I’ve been asked a couple of times why, as a limited-ingredient allergy-friendly manufacturer, I don’t prefer to use essential oils, and instead use fragrance oils. After all, essential oils are natural, they are quite popular right now, and as they are extracted from plants, it stands to reason that they’re better for your skin than fragrance oils, right?
Well, here’s why I try to avoid essential oils:
Essential oils may interfere with medications.
If you Google “essential oil interaction WebMD” the list of possible combinations of essential oils and interactions are somewhat daunting. Just the ever-popular lavender essential oil alone has a label of “moderate interaction” with a slew of drugs.
As someone who is on lifelong maintenance medications and whose family members also have a lot of maintenance medications that absolutely need to be continued, staying on top of what essential oils interact with what medications is extremely difficult. It’s hard enough to avoid soy. I’m a bath and body product maker, not a doctor (whether mainstream or not). Keeping on top of the multitude of essential oil interactions is a bit too much work for me. I’d like to leave out that extra layer of complication.
(If you are using essential oils at the moment and concerned about possible interactions, WebMD has an online drug interaction checker that might be helpful.)
Essential oils are medications (of a sort).
The whole reason why people use essential oils is because they want a natural way to increase their concentration, or boost their immune system, or cure their allergies, or whatever other benefit the essential oil they’re considering gives. To improve my concentration, for example, I might take Ritalin, or ginko biloba, or I could instead put on a diffuser with some lemon essential oil. Medicine, drugs, essential oils–these all cause changes in your body chemistry.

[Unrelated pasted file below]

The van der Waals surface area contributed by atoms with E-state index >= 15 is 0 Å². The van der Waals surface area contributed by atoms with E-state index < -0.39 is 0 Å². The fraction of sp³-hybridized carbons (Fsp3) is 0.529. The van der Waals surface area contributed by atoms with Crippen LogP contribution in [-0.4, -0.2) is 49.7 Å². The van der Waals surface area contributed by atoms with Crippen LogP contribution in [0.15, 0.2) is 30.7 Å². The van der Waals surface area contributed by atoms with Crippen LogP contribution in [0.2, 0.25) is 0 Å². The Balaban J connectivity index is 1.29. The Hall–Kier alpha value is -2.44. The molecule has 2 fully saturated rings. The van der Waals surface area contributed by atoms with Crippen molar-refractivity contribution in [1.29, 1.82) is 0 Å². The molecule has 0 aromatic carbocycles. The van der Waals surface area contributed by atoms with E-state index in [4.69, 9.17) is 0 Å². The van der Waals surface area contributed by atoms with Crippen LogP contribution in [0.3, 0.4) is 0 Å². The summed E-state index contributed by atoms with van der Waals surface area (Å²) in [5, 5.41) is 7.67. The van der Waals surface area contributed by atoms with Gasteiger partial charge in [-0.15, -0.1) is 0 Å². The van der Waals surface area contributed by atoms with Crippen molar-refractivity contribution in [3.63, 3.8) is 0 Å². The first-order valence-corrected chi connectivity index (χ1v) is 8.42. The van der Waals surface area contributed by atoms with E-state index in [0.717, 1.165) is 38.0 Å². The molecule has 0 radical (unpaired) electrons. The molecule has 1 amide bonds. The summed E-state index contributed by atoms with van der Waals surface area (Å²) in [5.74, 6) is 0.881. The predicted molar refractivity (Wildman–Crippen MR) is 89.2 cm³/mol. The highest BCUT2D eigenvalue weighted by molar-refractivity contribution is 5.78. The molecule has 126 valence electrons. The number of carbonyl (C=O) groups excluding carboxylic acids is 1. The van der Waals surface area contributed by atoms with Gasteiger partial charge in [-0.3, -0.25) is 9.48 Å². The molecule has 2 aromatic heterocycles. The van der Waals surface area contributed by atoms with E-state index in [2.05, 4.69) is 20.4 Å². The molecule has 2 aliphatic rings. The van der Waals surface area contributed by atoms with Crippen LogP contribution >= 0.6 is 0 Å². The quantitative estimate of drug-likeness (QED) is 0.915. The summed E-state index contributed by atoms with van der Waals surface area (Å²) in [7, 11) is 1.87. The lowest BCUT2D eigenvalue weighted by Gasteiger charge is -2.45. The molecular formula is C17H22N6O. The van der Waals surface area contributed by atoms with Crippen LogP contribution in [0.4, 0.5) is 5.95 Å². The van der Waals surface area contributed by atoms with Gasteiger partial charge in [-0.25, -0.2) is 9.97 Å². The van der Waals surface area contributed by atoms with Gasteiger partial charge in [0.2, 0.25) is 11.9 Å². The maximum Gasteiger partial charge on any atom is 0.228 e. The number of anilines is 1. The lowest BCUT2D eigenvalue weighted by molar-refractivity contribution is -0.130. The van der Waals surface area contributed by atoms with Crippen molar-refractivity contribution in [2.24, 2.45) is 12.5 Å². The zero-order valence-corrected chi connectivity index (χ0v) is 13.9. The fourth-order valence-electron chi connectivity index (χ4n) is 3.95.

I’m not in the business of forcing medications on people who don’t need them. Maybe essential oils are an essential part of your daily life. (Please pardon the pun.) If you feel you need some essential oil, that’s entirely up to you, but I assume that you are using your essential oils in ways that are very carefully diluted and administered. I shouldn’t be prescribing them to you by putting them in the products that you use, especially when everyone uses them differently.
There isn’t enough research on safe levels of essential oils.
Even WebMD uses labels such as “probably safe”, “likely safe”, “maybe safe”, and has vague mentions of how much is safe and how much isn’t. There just isn’t enough data out there. Essential oil research done using the scientific method isn’t easy to find.
It’s not hard to find stories of people who thought they were helping themselves with essential oils but instead caused harm of various kinds. People are told to dilute their oils, to use them safely, but it’s not clear where the line between use and overuse is. Children and babies are the most susceptible. I don’t want children to grow up thinking soap is a drug or something dangerous they have to avoid.
Do I know whether you shower with my soap or only wash your hands with them? No.
Do I know how often you wash your hands, whether it’s three times a day or ten times a day? No.
Do I know how much essential oil might be absorbed each time you wash your hands? No.
Should I make “soap for the shower” and “soap for the sink” and tell you to use them as directed? I don’t think so (that sounds like something a doctor would say!)
Should I issue “standard portion” measures with my body butters, or tell you to get out of the tub after X minutes of soaking? I’d rather not.
The dangers of essential oils are not easy to understand.
Even well-trained and qualified aromatherapists sometimes get it wrong with disastrous results. News articles abound telling people to treat essential oils with care. I am not trained in essential oils, aromatherapy, or medications and herbs. If even the experts can get it wrong, I would prefer not to endanger others.